Corporate social responsibility actions (CSR) are measures and values adopted by companies to enhance their image in society. According to numerous studies, when developed by the tobacco industry (IT), these actions end up being characterized more by their interference in public health than by their commitment to society.




Some tobacco companies make financial donations or contributions to the community, health, welfare, or environmental organizations directly or through other entities. The disclosure of these corporate “socially responsible” activities to the public might be considered commendable. However, its likely effect is to directly or indirectly promote tobacco products.




What do you get when you call for creators around the world to stand up to Big Tobacco? More than 800 videos and social media graphics calling out the industry for the harms it causes, from creators across 43 countries.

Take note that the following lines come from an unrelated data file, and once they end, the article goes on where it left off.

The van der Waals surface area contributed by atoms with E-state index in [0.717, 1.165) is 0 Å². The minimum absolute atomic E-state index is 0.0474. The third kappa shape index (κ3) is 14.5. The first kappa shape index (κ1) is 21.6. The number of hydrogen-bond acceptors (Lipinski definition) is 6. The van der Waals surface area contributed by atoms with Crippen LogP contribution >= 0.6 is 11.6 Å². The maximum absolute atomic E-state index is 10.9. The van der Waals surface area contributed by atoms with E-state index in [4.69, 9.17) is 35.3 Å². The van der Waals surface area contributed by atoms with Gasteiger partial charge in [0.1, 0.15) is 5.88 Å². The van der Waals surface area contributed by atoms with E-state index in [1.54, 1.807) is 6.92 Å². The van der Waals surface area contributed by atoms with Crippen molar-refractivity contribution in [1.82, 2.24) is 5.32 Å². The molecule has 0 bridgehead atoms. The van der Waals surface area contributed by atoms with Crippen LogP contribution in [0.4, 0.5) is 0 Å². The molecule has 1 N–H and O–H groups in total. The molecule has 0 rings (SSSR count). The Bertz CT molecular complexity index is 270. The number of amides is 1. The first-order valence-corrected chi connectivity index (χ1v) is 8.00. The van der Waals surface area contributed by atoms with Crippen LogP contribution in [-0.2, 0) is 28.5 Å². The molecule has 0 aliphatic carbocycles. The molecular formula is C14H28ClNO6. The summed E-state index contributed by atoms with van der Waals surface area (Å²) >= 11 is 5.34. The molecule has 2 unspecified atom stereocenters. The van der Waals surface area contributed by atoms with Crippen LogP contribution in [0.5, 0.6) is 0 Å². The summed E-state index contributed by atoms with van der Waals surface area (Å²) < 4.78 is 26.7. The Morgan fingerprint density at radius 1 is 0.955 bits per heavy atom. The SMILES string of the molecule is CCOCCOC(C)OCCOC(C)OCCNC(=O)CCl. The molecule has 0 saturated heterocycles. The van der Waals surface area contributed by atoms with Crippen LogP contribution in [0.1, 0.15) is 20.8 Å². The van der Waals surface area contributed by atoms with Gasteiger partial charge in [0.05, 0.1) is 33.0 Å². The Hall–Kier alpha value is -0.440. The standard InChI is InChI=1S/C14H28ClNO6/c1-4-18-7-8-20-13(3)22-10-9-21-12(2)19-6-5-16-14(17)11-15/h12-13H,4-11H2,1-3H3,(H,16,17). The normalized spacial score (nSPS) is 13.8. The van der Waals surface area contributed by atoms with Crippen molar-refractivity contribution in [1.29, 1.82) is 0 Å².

It was all part of this year’s Global Media Competition, an annual contest organized by the Global Center for Good Governance in Tobacco Control, a partner in STOP. The competition gives creators the chance to spark positive change by raising awareness of the tobacco industry’s duplicitous business practices.

Fonte: https://exposetobacco.org/news/2022-gmc-winners/?utm_source=mc&utm_medium=email&utm_campaign=gmc



This document consists of an analysis of publications on Agenda 2030 and IT CSR actions available for academic research (abstract, report, file, scientific article, review, monograph, etc.), available in traditional media (radio, television, newspapers, pamphlets , etc) and available on digital media (social networks, blogs, YouTube channels, e-mail, among others), in the period between 2012 and 2021. For the search, the following descriptors were used: (SDG) OR (ODS) OR (Agenda for sustainable development) OR (2030 Agenda) OR (Sustainable Development Goals) OR (Agenda for Sustainable Development) OR (sustainable development) AND (tobacco industry) OR (tobacco industry)) AND (corporate social responsibility) OR (social corporate responsibility) AND (Brazil) OR (Brazil).